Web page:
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70 homeless families turned down offer of council property last year


Minister Alan Kelly

Minister Alan Kelly

Minister Alan Kelly

Almost 70 families registered as homeless rejected offers of a new house last year, the Herald can reveal.

Figures compiled by the Dep- artment of the Environment show the problem facing local authorities when homeless families turn down accommodation offers.

Overall, there were 96 cases of refusals by individuals or families living in tempor- ary accommodation such as hotels.

Fifty-six of the cases were in Dublin, where the homeless problem is most acute.

Seven were recorded by Fingal County Council, while South Dublin had six.

No cases were registered by Dun Laoghaire-Rathdown.

Sources said there were a number of reasons behind refusals.

These ranged from the offer being deemed unsuitable to a family's needs to families simply wishing to remain in temporary accommodation.

Dublin City Council told Independent councillor Mannix Flynn that at the end of last September, 1,025 offers had been made on vacant proper- ties and there were 185 refusals.

Reasons given for offers being deemed refused included that the property was too small or on an upper floor, its loca- tion within an estate; or there was no response to the offer letter.


Other reasons included that the property was not in the preferred area of choice, it was not suitable for the applicant or the applicant wished to remain in private rented accommodation.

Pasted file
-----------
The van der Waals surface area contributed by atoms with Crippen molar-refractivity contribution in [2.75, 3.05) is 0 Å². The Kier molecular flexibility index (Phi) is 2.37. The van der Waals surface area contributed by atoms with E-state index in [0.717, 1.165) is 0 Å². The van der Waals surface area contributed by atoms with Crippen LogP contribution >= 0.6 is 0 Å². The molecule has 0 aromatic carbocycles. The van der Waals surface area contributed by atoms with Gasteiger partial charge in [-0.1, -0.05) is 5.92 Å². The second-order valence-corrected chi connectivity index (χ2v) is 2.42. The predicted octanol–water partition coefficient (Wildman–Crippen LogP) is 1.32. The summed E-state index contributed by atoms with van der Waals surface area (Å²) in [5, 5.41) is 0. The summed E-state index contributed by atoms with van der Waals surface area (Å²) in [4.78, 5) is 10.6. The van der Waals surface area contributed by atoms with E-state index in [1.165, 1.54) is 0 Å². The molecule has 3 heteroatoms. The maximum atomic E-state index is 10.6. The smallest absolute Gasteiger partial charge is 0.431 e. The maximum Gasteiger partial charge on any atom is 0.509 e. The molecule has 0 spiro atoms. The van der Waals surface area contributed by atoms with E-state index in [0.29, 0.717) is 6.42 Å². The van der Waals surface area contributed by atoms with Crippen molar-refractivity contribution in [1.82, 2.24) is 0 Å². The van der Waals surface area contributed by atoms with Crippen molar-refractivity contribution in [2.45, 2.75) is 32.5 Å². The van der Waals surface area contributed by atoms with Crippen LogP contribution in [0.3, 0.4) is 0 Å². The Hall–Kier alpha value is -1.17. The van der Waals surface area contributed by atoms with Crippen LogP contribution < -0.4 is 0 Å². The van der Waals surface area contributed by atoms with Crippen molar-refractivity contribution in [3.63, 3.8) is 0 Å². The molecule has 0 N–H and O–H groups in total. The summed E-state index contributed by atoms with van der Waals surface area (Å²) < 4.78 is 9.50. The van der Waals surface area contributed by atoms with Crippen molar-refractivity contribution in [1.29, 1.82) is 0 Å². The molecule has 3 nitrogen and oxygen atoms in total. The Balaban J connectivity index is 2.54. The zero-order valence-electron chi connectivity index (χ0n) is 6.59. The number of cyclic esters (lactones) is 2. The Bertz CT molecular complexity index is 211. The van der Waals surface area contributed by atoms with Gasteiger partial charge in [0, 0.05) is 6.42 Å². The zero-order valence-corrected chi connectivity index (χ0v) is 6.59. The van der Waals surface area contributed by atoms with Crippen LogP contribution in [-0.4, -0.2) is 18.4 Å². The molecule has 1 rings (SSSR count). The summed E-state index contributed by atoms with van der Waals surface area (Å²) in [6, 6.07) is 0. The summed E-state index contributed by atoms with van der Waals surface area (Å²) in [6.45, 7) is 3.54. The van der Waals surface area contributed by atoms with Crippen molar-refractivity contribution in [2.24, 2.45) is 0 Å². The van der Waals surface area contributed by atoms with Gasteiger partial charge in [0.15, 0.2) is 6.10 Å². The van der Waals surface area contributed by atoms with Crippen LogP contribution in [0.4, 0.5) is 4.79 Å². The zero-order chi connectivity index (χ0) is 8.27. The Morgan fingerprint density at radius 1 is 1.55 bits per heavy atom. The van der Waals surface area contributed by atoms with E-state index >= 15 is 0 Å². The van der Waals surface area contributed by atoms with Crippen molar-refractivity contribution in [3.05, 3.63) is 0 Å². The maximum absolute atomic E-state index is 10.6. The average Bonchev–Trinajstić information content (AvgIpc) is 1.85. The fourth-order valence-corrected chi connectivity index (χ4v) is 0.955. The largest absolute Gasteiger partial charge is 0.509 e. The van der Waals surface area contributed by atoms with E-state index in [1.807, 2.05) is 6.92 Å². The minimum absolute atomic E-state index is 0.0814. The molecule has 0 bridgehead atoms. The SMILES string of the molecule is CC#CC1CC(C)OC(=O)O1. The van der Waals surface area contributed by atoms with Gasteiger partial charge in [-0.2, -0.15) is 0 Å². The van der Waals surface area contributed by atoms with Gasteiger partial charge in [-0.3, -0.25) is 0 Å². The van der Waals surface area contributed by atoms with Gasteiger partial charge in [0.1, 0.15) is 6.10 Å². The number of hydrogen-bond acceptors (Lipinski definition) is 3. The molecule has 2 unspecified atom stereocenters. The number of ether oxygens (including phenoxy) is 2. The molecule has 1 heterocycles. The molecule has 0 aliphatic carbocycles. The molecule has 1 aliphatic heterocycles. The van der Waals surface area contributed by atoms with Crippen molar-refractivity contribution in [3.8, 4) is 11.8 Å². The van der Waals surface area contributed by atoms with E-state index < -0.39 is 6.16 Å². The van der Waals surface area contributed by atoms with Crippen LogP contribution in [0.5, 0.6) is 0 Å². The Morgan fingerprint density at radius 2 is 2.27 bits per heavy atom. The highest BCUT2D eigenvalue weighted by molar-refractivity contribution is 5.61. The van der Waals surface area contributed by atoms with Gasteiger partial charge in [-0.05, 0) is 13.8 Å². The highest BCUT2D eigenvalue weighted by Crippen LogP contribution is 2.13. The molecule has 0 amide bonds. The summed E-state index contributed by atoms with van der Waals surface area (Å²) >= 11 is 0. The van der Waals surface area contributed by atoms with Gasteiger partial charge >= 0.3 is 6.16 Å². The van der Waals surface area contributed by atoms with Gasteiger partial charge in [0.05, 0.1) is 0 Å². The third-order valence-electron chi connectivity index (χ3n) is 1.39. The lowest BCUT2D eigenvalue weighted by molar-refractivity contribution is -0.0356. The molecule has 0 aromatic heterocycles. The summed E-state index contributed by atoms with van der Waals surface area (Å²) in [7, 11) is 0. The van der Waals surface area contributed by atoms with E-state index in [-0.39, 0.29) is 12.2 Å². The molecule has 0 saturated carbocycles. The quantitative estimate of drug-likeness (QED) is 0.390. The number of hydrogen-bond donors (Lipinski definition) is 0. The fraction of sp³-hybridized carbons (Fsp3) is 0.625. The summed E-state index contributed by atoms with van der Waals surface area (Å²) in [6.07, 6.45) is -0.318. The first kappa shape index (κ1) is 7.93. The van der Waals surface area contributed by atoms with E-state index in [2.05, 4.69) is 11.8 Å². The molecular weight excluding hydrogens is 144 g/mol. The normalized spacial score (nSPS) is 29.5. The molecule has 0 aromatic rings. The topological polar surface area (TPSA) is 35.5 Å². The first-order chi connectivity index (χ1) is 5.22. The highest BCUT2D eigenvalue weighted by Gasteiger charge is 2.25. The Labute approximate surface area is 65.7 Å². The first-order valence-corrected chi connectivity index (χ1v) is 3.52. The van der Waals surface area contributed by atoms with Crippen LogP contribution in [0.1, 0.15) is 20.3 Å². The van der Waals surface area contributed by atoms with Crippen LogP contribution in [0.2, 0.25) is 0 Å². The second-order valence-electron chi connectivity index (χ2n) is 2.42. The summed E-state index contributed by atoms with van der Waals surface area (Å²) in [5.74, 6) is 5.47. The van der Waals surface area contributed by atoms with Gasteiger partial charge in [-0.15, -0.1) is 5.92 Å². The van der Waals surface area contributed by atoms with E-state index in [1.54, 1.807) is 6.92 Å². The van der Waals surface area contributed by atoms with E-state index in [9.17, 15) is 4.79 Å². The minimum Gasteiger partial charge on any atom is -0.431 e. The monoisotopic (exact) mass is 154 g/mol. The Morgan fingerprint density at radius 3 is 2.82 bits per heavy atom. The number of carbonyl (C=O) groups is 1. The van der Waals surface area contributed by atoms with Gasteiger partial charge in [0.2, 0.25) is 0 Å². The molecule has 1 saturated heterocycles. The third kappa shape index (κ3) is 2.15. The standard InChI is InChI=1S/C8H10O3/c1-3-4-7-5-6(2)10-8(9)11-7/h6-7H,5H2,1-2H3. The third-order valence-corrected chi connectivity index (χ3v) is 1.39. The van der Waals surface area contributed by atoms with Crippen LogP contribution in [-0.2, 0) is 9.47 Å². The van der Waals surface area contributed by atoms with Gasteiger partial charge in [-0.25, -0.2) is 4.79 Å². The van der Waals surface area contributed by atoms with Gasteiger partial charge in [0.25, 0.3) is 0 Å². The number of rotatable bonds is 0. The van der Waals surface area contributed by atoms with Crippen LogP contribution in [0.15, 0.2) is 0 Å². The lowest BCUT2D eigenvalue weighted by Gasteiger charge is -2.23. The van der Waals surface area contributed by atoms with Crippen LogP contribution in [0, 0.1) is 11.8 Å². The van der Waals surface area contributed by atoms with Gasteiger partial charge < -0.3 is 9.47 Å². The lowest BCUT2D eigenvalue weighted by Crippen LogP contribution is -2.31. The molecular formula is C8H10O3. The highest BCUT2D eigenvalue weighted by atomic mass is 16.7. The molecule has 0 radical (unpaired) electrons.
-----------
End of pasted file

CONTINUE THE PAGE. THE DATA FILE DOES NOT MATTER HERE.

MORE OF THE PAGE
Refusals were also made because the applicant wanted a house, not a flat.

The department added that "a fully detailed report on the refusals of council dwellings for 2015 is not yet available".

The Herald revealed last week that Environment Minister Alan Kelly is seeking to tighten the rules surrounding refusals.

Among the measures being considered is reducing the number of refusals allowed from two to one, before an applicant is struck off the social housing wait list.

Mr Kelly has also asked councils to move towards a greater level of "choice-based letting" (CBL), which gives tenants a greater say over where they live.

"CBL is a method that can be used for the allocation of social housing which is designed to offer more choice and involvement for applicant households in selecting a new home, thereby reducing the likelihood of a refusal," the report states.

"The CBL approach also assists in creating sustainable tenancies and promotes the building of settled and stable communities."

The report notes Mr Kelly's "concern" over the level of refusals, adding that "it is his view that the move to a CBL system of allocating tenancies will help address the issue".